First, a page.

Lush technicolor vistas and deeply warm sentiment, tempered by sly humor and taut sexual tension - and I'm left swooning, laughing, and heated up, all at once. In a word, irresistible.
(Note for the record: This is the film that has made me finally fall for John Wayne. I get it now.)
Listed among Films Nominated for Best Picture
This film was supposedly going to be John Ford's swan song. It wasn't, of course, but it has all the hallmarks of a director making a career-concluding highly personal film. Ford, of course, was born into an Irish immigrant family and given the birth name John Martin "Jack" Feeney. It had long been a dream of his to do a film in Ireland. In fact, he bought the rights to the short story that inspired this film, Maurice Walsh's "The Green Rushes," back in 1933, but war in Europe made it impossible to get backing or the opportunity to shoot on location.
It was only after the successful release of "Rio Grande" for…
Don't know what's mistier in this film: the Irish hills or Ford's eyes, yet even this double scoop of sentiment has a careful study of community that almost lends reality to what would otherwise be the Irish equivalent of Brigadoon. Ford may be in love with Eire, but he also tempers that with the realities that pierced the subjectivity of his own visits. The communal spectatorship of individual life feels as suffocating as quaint, as does the manner in which men drink and scuffle to create and maintain bonds. More importantly, though, Maureen O'Hara's hair is why Technicolor had to be invented.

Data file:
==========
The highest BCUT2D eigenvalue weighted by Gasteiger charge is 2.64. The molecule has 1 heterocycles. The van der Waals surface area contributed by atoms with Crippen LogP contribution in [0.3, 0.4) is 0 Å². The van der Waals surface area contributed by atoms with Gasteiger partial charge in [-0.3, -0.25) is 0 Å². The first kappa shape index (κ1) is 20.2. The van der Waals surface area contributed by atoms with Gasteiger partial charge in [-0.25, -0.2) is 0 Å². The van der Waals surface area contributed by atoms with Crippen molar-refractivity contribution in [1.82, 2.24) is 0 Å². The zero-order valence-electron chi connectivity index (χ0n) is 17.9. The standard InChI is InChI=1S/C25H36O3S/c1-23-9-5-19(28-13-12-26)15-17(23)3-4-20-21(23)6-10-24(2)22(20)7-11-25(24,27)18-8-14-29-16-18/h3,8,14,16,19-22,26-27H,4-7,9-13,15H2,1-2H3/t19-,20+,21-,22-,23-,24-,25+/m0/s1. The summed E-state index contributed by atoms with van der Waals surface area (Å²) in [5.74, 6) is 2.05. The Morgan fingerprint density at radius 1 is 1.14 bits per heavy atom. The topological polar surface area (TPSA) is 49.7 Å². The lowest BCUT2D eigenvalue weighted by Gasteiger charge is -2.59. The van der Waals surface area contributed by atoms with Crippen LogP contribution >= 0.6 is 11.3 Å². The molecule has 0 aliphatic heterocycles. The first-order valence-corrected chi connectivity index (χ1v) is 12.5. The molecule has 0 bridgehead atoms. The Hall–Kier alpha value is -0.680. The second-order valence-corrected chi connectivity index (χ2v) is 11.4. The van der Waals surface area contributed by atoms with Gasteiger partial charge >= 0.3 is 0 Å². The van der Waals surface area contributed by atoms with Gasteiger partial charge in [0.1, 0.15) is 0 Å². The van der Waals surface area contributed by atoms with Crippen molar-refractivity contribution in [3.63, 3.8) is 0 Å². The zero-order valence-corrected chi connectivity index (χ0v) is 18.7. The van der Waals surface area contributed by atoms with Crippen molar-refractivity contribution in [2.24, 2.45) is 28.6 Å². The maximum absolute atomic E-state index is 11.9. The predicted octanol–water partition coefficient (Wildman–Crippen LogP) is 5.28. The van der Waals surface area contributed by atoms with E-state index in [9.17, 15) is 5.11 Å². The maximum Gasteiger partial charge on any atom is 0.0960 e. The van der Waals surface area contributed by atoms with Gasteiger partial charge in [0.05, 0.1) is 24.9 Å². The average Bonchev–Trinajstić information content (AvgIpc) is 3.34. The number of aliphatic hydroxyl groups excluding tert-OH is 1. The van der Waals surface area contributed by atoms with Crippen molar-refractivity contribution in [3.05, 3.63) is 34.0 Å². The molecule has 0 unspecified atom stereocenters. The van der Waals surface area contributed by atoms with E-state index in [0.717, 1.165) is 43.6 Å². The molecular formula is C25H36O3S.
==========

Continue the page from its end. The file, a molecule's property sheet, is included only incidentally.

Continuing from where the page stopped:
John Wayne plays an American man, Sean Thornton, who returns to Ireland to buy his childhood home, in the process falling in love with Mary Kate Danaher (Maureen O'Hara), sister of neighbour and rival Will Danaher (Victor McLaglen). John Ford's film unravels on the strength of its greatest scene where, in a dialogue-free limbo between dream and flashback, Sean's reason for coming to Ireland is revealed. Once the character and the film's uneasy relationship with violence is shown out in this way, its resolution is inevitably pat. The extended third act fight scene and its denouement, the last shot of the film of a happy smiling man and wife, ring hollow and can never quite convince.
A combination of other…
Me when it finally ended: www.youtube.com/watch?v=SaHLYU8aeQk
Charming, but not easy to accept some of the more obtuse Irish customs. And why didnt he just tell her about his history?